More importantly, this is clearly an issue of basic human rights. As a rabbinical student, this is the most pressing paradigm for me. There is no dearth of Jewish commentary on human rights and the paramount supremacy of protecting the rights of the strangers living under Jewish rule. Yet perhaps the most pointed call for the need for Jews to protect the rights of the Bedouin comes not from our ancient texts, but from a rather unlikely source…
Summoning the voice of the fictional Tevye, actor Theodore Bikel recently called on us to not forget the lessons of life in the shtetl. He passionately and poignantly shared: “What hurts is the fact that the very people who are telling them [the Bedouin] to ‘Get out’ are the descendents of the people of Anatevka. My people.”
With the pleas of Tevye in my mind, I have added my name to a petition to the Israel government from 780 other clergy members and clergy-in-training to protect the basic human rights of the Bedouin. The petition and letter from Rabbis for Human Rights and T’ruah: The Rabbinic Call for Human Rights, calls on Prime Minister Netanyahu to stop the Prawer-Begin Plan. In addition to my own signing, I am proud of the principled and courageous stand that my Movement has taken in standing up to this injustice.
Certainly, the Israeli government has the right to determine how to best respond to the needs of the land and its citizens. Yet the current proposal is one which disenfranchises a significant population, further reduces their access to basic human necessities, and only exacerbates a problem that the government itself created through misguided and inhumane policies.
It is incredibly painful to view this situation as a Jewish resident of Israel. With the recent decision to evict Bedouin residents of Umm Al-Hiran and replace the village with a religious Jewish community, it hard to not presume that the government is simply destroying the Bedouin communities to make room for new Jewish settlement of the Negev. Israel already has one demographic crisis on its hands (see: Israeli Arabs and the Palestinians) – why would it willfully create another?
Heeding Ben-Gurion’s charge, we must ensure that the Negev is the birthing ground of Israel’s moral vigor, not an ethically desolate and suffocating environment.

6 thoughts on “The Bedouin of Anatevka

  1. Er, uh, Anatevka was a fictional place and if Bikel thinks it ever existed, well his brain is kind of old. All of my ancestors, being non-fictional characters never lived there.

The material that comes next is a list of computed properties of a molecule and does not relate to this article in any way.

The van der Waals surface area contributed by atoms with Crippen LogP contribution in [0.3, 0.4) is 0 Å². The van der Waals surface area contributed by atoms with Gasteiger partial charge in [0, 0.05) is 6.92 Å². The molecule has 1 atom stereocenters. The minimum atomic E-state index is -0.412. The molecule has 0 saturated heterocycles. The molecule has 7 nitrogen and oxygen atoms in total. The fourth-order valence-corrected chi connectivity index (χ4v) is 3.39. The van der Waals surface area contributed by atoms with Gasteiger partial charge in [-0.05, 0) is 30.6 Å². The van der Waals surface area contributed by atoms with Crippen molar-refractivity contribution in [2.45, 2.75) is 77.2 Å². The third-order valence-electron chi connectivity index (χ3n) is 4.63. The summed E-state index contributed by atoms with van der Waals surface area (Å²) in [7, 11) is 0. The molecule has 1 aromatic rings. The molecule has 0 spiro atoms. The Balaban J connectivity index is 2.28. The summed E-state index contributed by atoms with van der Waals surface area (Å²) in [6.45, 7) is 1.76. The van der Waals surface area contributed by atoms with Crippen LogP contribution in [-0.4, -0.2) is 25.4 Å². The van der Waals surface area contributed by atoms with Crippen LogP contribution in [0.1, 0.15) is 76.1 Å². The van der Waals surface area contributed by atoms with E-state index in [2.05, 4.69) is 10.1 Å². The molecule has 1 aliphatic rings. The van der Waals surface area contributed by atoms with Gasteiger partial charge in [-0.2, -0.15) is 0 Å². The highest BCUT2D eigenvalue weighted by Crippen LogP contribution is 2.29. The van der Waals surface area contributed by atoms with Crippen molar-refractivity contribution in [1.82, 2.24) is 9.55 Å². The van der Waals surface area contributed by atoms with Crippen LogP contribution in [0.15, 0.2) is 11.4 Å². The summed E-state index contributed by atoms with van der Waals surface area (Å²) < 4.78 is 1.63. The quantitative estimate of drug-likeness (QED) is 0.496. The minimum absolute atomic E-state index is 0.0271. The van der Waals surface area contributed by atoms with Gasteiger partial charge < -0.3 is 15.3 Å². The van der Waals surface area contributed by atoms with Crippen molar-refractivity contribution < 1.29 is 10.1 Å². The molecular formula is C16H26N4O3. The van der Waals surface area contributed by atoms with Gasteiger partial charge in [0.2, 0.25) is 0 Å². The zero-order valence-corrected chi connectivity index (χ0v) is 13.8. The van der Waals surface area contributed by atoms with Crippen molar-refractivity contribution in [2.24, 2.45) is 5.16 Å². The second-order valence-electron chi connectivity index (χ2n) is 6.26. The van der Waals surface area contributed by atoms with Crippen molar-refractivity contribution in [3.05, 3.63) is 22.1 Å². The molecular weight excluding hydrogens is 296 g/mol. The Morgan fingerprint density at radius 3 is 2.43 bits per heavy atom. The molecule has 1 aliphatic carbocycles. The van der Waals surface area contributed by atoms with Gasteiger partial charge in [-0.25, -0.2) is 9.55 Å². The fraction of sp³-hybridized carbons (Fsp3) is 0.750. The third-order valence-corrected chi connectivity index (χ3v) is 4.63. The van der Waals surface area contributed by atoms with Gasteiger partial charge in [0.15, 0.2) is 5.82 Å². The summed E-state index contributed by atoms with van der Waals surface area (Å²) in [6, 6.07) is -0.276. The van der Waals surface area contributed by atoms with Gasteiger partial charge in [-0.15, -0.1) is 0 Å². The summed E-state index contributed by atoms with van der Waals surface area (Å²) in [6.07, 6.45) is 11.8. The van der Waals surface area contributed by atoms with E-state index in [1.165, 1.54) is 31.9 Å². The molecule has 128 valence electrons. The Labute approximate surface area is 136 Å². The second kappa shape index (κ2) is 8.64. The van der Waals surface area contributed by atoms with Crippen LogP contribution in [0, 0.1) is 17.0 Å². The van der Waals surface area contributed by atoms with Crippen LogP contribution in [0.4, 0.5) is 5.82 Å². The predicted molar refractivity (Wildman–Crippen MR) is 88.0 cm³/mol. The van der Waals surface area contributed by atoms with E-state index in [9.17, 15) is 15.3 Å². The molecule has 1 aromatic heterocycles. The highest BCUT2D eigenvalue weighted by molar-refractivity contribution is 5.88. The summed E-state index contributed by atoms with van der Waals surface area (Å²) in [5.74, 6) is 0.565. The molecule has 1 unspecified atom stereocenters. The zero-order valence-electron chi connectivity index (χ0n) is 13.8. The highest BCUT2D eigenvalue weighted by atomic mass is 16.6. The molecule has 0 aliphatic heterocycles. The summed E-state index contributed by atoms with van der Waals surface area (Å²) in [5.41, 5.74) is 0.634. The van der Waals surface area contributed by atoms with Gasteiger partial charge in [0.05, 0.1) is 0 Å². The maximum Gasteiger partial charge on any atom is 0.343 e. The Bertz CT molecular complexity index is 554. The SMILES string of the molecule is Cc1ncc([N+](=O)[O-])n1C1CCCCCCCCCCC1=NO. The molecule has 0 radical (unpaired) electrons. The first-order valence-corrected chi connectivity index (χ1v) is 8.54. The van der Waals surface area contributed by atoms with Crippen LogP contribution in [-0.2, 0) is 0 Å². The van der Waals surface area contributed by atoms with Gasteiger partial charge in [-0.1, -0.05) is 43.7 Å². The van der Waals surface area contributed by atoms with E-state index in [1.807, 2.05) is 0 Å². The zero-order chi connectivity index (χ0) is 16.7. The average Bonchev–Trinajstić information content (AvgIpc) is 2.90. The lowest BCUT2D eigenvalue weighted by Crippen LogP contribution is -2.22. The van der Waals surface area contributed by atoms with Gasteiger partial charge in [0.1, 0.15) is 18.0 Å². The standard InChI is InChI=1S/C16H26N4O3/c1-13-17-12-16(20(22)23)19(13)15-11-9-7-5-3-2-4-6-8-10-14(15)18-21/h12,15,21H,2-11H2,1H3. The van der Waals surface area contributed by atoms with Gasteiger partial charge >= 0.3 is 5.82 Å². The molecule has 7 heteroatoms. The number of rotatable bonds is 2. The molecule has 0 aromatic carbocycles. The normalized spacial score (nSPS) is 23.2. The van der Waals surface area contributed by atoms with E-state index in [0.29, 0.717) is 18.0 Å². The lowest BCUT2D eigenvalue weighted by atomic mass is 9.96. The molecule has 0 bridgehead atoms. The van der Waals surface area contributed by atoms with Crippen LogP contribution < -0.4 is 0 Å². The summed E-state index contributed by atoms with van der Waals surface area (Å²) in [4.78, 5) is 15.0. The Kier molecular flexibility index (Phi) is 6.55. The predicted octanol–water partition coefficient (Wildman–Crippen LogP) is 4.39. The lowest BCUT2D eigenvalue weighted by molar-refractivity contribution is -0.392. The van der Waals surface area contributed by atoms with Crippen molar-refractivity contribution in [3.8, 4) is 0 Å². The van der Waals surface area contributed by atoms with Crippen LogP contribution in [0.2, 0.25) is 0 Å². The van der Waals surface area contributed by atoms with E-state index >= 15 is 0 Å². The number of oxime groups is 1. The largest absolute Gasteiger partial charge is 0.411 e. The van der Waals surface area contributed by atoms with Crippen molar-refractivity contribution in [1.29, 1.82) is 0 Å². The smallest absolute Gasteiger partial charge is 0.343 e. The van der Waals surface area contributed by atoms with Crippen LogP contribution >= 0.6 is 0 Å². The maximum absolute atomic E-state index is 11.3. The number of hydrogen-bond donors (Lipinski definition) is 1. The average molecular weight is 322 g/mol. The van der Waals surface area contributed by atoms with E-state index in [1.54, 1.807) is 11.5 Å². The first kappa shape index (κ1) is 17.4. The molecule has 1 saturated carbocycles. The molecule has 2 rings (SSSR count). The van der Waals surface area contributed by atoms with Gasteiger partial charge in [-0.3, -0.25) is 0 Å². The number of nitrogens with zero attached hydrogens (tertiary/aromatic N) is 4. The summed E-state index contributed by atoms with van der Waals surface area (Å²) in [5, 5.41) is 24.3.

In fact most shtetls were filthy, overcrowded, poor places and I’m glad they’re gone. I would never live in one.
    If the places the bedouin live in resemble shtetls then Israel is doing right.
    I would have thought that this type of Schmaltzkopf was reserved for the Orthodox. Turns out the reform have the same problem.

  2. Hi Dave,
    Thanks for commenting, though I think you may have missed Bikel’s and my point… he was intentionally being ironic. Nobody making that reference actually believes that Anatevka was a real place. Moreover, nobody (certainly not myself) was insinuating that the shtetl was a particularly glamorous place or that we should return to that lifestyle; rather that — as a people who are intimately familiar with being kicked out of our homes and forcibly relocated — we should draw on our history of the sthetl to learn how we can and should treat others.

  3. Given that ‘getting kicked out of our (shtetl) homes’ was the best thing that happened to 19th c. East European Jews (especially with what came later) I doubt that moving Bedouin a few miles could be that bad.

  4. Except that forcible eviction from one’s life-long home is a violent and emotionally harrowing event that seems utterly wrong when the people subjected to the punishment have done nothing wrong themselves.
    The Bedouin, for all their poverty and neglect, have served and died as Israeli soldiers since the state’s start. This seems a quick way to alienate them from society and exacerbate ethnic strife.